The Arc’s programs provide support and resources to people with I/DD and their families. These programs encompass our national initiatives.
The Arc’s Autism Now® Center is the central point of access to high-quality resources and information for individuals with Autism Spectrum Disorder, their families, and professionals.
The Center for Future Planning™ supports adults with I/DD and their families in planning for the future. The Center provides reliable information and assistance in person-centered planning, decision-making, housing and financial planning.
The Arc@School will support students with I/DD to graduate from high school and pursue post-secondary education and employment by improving the quality and availability of trained lay advocates to support the development and implementation of Individualized Education Programs (IEPs). The Arc@School was made possible by a contribution from AT&T.
The Arc@Work develops innovative workforce solutions for the government and private sector by connecting employers with talented employees with I/DD and supporting the recruitment, on-boarding, and retention process.
Diversity and Cultural Competency
The Cultural Diversity Initiative of The Arc is working to ensure the programs, supports, and services offered by chapters of The Arc nationwide are accessible to all people with I/DD and their families. The initiative will develop tools and resources to measure the cultural competence of our chapters and help them effectively support a diverse I/DD community.
The FASD Prevention Project seeks to increase provider knowledge of the risks alcohol poses to a fetus and the use of FASD prevention strategies, including the use of screening and assessment methods. This program is funded by a $1.3 million Cooperative Agreement from the U.S. Department of Health and Human Services Resources and Services Administration.
HealthMeet® works to reduce health disparities and increase the longevity and quality of life for people with I/DD. The program deploys free community-based health screenings and individualized referrals for individuals with I/DD; provides training and education to individuals, their families, direct service professionals, medical providers, and medical students; and raises public awareness of health issues that impact people with I/DD across the country. HealthMeet is supported through a $2.8 million cooperative agreement from the Centers for Disease Control and Prevention.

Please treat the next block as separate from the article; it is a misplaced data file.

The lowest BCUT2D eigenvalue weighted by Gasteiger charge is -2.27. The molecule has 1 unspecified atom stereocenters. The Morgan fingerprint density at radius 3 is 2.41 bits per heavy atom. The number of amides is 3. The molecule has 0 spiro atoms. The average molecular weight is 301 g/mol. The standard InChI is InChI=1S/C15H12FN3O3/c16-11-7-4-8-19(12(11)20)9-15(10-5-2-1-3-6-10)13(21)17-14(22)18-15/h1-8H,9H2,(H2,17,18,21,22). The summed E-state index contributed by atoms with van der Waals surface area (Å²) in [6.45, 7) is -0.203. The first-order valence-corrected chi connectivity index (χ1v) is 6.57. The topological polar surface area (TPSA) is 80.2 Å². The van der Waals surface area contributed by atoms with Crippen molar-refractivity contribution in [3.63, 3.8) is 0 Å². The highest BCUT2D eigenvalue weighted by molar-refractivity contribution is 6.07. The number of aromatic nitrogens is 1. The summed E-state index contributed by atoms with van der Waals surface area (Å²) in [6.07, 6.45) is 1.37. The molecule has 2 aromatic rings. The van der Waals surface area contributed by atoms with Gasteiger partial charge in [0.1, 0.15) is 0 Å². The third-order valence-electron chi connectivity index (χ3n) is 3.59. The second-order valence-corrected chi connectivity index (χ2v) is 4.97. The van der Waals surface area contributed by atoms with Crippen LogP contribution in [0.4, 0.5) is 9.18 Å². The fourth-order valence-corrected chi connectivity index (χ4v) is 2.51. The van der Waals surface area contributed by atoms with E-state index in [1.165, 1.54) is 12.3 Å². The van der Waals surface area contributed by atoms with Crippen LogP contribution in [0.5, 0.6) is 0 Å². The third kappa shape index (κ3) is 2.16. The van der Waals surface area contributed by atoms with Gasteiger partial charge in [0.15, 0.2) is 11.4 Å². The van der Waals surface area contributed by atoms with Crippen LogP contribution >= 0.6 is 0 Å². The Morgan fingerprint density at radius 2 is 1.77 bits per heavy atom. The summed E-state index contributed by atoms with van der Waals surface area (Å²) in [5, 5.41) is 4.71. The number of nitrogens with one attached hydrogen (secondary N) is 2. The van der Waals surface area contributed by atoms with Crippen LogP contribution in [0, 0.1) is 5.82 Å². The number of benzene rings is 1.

NCCJD serves as a national clearinghouse for information, training, and public education on people with I/DD as victims, witnesses and suspects or offenders of crime. NCCJD partners with a broad spectrum of criminal justice professionals, including those in the law enforcement, legal, and disability fields at the national, state, and local levels to create safer lives for people with I/DD. This program is made possible by funding from the U.S. Department of Justice, Bureau of Justice Assistance.
NCSA is a group led by and for self-advocates from The Arc’s chapter network, who inform all of The Arc’s programs by providing the perspective of people with I/DD. NCSA plans the Self-Advocacy Symposium at the National Convention, and holds virtual and in-person meetings where self-advocates interact with one another, learn, and build skills that will give them greater independence in their own lives on their own terms.
The Arc’s Public Policy and Legal Advocacy teams promote and protect the rights of people with intellectual and developmental disabilities by advocating on a broad range of issues that affect their lives. The work includes: (a) legislative advocacy in Congress, (b) executive and regulatory advocacy with the Administration and officials of federal agencies, and (c) legal advocacy through participation in federal court litigation.
With nearly 500 apps and devices available, Tech Toolbox is a one-stop-shop, peer-reviewed directory of technology products that are useful and effective for people with I/DD. Tech Toolbox was piloted through a national partnership with the Comcast Foundation, and will grow through a grant from Google.org made through the Google Impact Challenge: Disabilities.
Wings for Autism® is an airport “rehearsal” specially designed for individuals with autism spectrum disorders. The program is designed to alleviate the stress that families who have a child with autism experience when flying. It provides families the opportunity to practice entering the airport, obtaining boarding passes, going through security and boarding a plane. Airport, airline, Transportation Security Administration professionals, and other personnel also have the opportunity to observe, interact, and deliver their services in a structured learning environment.